Climate Change and Energy
Climate change communicators have an urgent and hopeful story to tell. We’re here to help them tell it.
Communications and Messaging
Some members of the Smarter Shift team specialized in clean energy and other sustainability messaging long before the company began in 1984. We’re part of the conversation about how to change the narrative around climate change and the low-carbon transition.
We start from the understanding that:
- Climate change is real, it’s happening now, it’s caused by human activity, and we can solve it.
- Industrialized countries have to cut their greenhouse gas (GHG) emissions by at least 80%, no later than 2050, and we’re running out of time to get the job done.
- The solutions to climate change are in our hands. And affordable. Right now. We just (just?) need the political will to get started.
- We won’t reach the 80% target without fundamentally changing the way we use and think about energy. At the same time, grand scenarios that point to large GHG reductions through 2050 won’t get off the ground without connecting back to the steps governments and businesses can take today, and the changes citizens can make where we live, work, learn, and play.
All of which makes climate change a complex, urgent problem that will only be solved by smart dialogue and strong advocacy. That’s where we think online communities and networking can make an important difference.
Research and Analysis
Our climate and energy team also helps develop deep decarbonization strategies to deliver the GHG reductions we need by mid-century. Much of that activity takes place outside the energy sector, where demand for fuel and electricity actually forms.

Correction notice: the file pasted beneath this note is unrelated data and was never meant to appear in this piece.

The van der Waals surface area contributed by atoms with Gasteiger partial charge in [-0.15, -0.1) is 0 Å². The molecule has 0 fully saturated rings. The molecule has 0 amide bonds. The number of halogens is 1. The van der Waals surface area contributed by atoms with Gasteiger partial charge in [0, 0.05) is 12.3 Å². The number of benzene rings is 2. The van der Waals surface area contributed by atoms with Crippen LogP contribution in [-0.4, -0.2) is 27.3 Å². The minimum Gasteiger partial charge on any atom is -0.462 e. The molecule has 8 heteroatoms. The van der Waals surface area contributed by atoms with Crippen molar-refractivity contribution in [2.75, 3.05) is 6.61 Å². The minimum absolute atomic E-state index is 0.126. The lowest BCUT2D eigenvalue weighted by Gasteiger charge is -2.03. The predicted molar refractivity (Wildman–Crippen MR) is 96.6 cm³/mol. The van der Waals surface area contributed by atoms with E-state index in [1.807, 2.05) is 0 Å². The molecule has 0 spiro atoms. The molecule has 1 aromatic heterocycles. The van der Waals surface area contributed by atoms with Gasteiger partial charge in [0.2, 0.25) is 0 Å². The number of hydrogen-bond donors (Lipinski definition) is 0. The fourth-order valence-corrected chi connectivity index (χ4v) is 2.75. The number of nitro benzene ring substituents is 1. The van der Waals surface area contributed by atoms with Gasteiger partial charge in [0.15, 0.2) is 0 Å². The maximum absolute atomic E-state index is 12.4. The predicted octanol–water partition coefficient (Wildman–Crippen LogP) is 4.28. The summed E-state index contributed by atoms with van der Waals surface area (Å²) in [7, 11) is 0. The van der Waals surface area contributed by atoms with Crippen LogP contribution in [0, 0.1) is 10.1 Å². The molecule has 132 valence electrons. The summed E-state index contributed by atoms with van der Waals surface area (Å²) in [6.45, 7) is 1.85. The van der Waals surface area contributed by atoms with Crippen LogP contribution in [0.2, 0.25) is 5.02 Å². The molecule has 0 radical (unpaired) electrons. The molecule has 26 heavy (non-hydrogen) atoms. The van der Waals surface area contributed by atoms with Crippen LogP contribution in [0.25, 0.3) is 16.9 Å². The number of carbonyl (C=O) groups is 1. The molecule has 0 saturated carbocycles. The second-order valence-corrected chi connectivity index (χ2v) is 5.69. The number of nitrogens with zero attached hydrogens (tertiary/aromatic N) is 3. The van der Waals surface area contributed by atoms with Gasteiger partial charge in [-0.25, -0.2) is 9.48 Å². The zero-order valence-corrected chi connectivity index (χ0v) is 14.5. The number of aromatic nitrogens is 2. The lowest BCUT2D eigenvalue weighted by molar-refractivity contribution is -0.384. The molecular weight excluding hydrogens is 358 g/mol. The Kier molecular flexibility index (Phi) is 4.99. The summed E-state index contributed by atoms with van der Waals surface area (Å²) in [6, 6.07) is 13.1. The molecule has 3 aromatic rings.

Here are some of the conversations we’ve been a part of lately:
- Innovative strategies to finance energy-efficient renovations
- Connections and synergies between the energy consumed by water utilities and the water demand created by unconventional fossil fuel development
- Options for reducing energy use in food production, transport, and consumption
- New risks associated with fossil fuel finance, overlapping with the need and opportunity to invest in low-carbon alternatives
- New investment risks and community needs facing philanthropies in an era of climate impacts
- The lead role for cities in using energy more efficiently and shifting to low-carbon, renewable supplies
- Transition scenarios for federal, provincial, state, and local governments that envision a low-carbon future and backcast to the first steps in the right direction
- Job and economic conversion options that make good use of fossil fuel industry skills in a low-carbon future
- Engagement and dialogue strategies for connecting climate and energy research with “unusual suspects” outside the energy sector.
Visit our content curation site, The Energy Mix, to see what others are thinking, learning, and doing about the biggest challenge of our lifetimes.